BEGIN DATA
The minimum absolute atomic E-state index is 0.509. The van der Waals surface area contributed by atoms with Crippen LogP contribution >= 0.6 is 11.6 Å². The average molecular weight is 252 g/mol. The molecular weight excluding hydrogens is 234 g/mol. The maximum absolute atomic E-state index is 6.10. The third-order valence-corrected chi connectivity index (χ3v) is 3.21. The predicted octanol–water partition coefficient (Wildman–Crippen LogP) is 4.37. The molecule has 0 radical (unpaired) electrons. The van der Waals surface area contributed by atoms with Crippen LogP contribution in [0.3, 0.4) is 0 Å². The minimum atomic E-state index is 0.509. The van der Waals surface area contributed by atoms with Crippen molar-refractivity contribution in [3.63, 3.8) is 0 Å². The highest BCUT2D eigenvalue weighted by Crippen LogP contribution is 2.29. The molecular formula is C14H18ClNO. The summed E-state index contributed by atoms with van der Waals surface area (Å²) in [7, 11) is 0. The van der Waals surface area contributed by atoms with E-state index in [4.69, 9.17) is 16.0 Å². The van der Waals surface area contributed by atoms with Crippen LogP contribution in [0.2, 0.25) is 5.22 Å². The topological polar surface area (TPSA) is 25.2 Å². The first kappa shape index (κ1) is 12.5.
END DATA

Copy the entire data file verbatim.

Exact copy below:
The minimum absolute atomic E-state index is 0.509. The van der Waals surface area contributed by atoms with Crippen LogP contribution >= 0.6 is 11.6 Å². The average molecular weight is 252 g/mol. The molecular weight excluding hydrogens is 234 g/mol. The maximum absolute atomic E-state index is 6.10. The third-order valence-corrected chi connectivity index (χ3v) is 3.21. The predicted octanol–water partition coefficient (Wildman–Crippen LogP) is 4.37. The molecule has 0 radical (unpaired) electrons. The van der Waals surface area contributed by atoms with Crippen LogP contribution in [0.3, 0.4) is 0 Å². The minimum atomic E-state index is 0.509. The van der Waals surface area contributed by atoms with Crippen molar-refractivity contribution in [3.63, 3.8) is 0 Å². The highest BCUT2D eigenvalue weighted by Crippen LogP contribution is 2.29. The molecular formula is C14H18ClNO. The summed E-state index contributed by atoms with van der Waals surface area (Å²) in [7, 11) is 0. The van der Waals surface area contributed by atoms with E-state index in [4.69, 9.17) is 16.0 Å². The van der Waals surface area contributed by atoms with Crippen LogP contribution in [0.2, 0.25) is 5.22 Å². The topological polar surface area (TPSA) is 25.2 Å². The first kappa shape index (κ1) is 12.5.